Getting Started with DIY Universal Design and Aging in Place

Sure you’re an “active adult,” but are you proactive or reactive?

In the “Seven Habits of Highly Effective People”, Stephen Covey focuses on the importance of character when defining effectiveness stating that the first habit for developing character is Be Proactive. Covey explains it this way:

“Reactive people are driven by feelings, circumstances, conditions, and the environment. Proactive people are driven by carefully considered, selected and internalized values. Taking the initiative …. means recognizing our responsibility to make things happen.”

This means that for many of us there are two ways to choose to live: either we are intentional and proactive or we can be habitual and reactive.  We can either consciously strive for a life that we really want or we can live in a default setting, unconsciously reacting to whatever life throws at us.How does this apply to universal design and aging in place you ask? Or why would I even choose to start this blog post with such a quote?

I have been asked by many to start discussing specific enhancement one can do to their home and make it more a home for a lifetime.  This will be the main area of blogging for the next few postings.  Before we get to what modifications we can do, I wanted to take a moment and explain why we should do them.

The Why…

We should all be considering including aging in place options into any remodeling – even in this economy – so that we can be proactive in securing our, and our family’s future. As we live longer, the chance of experiencing an unfortunate accident or other mobility or sensory impairment increases.  Given that it isn’t a matter of “if” but “when,” wouldn’t we rather go through those circumstances in our own homes while saving thousands of dollars as well?
Changes in ability can make our daily routines increasingly difficult.  Our homes can change to meet our new needs rather than us having to adjust our behavior to make up for its shortcomings.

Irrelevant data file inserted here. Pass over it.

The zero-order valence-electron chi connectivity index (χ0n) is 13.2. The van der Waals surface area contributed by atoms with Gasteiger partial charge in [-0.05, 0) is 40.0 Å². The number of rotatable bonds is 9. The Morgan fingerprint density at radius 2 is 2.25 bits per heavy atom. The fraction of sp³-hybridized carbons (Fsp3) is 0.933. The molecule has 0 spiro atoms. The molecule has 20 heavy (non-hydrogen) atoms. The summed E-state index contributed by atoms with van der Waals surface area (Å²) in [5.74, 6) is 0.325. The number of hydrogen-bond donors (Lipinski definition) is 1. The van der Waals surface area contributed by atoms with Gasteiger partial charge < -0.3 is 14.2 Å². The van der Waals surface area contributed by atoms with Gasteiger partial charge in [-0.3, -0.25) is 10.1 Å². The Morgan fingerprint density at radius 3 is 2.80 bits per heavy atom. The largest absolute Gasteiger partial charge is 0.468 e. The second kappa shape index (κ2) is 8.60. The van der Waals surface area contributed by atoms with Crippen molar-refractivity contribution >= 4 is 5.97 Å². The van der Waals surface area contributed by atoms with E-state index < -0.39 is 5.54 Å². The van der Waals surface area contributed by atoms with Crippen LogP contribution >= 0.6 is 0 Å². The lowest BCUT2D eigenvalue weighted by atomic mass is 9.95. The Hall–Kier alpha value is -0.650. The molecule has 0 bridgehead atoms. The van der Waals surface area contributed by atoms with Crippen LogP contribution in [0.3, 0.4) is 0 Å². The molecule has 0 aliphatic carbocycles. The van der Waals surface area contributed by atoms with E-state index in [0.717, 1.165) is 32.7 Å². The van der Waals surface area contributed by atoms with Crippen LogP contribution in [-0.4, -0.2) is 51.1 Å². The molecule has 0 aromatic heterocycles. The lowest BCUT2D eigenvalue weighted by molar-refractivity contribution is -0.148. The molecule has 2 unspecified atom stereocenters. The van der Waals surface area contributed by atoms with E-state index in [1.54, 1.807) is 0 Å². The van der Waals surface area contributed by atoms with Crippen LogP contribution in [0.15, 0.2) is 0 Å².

True independent living is achieved only through proactive universal design that complements our individual life styles and protects our quality of life. Being Proactive means freedom and specifically a freedom and willingness to embrace change assertively!

The What…

So now that we have an understanding of “why,” let’s start exploring “what” we should look for when performing a home accessibility check. The main areas that Certified Aging in Place Specialists (CAPS) look at are:

  • Entry ways
  • Hallways
  • Bathrooms
  • Bedrooms
  • Kitchens
  • Garages
  • Stairways
  • Windows
  • Lighting
  • Exterior of the home

The solutions and suggestions that are developed after such a check are focused primarily on greatly increasing the comfort, safety and accessibility of the home.

Below are some questions you should ask about your home.  I consider it a “quick check” for universal design.  Let’s look at the hallways, bathrooms and kitchen.

Some questions to consider:

  • Are your entries barrier-free and allow for the use of a wheelchair, walker or scooter?
  • How about your hallways are they wide enough to allow the same?
  • Do they have adequate night-lights?
  • How about at the top and bottom of stairways?

Bathrooms

  • Do they have enough maneuverability for a wheelchair or a walker?
  • Do you have enough behind the wall support in case you need to install grab bars in the future?
  • Is there at least one no curb shower in the home with a hand held adjustable showerhead?

Kitchen

  • Are there any countertops at a height conducive for someone using a walker or in a wheelchair with enough clearance below?
  • How about the sink area, cooking surfaces, or storage?
  • How accessible are those areas or the appliances?
  • For example in some cases dishwashers need to be raised to allow accessibility an idea that is beneficial for everyone since it reduces the distance even disabled persons have to bend down and up when loading and unloading it.

As you can see, we have just started to scratch the surface.  There is a lot to cover in the area of modifications and options and this will be our focus in upcoming articles.

We will strive to discuss these important areas in our homes in depth and provide both no-cost / low-cost modification options anyone can do over the course of a few weekends.  We’ll also outline larger scale modifications that may require some outside help to make your home more livable and accessible.

About the Author: Raad Ghantous is the principal of Raad Ghantous & Associates and is an expert in luxury hospitality, wellness centers, and medical & day spa developments.  He is also the owner of Your Home For A Lifetime, an A.D.A/ Barrier-free/ Universal design/Aging in place, full service design/build firm with over 15 years of experience  specializing in developing integrating elegant and seamless designs/modifications to new or existing structures.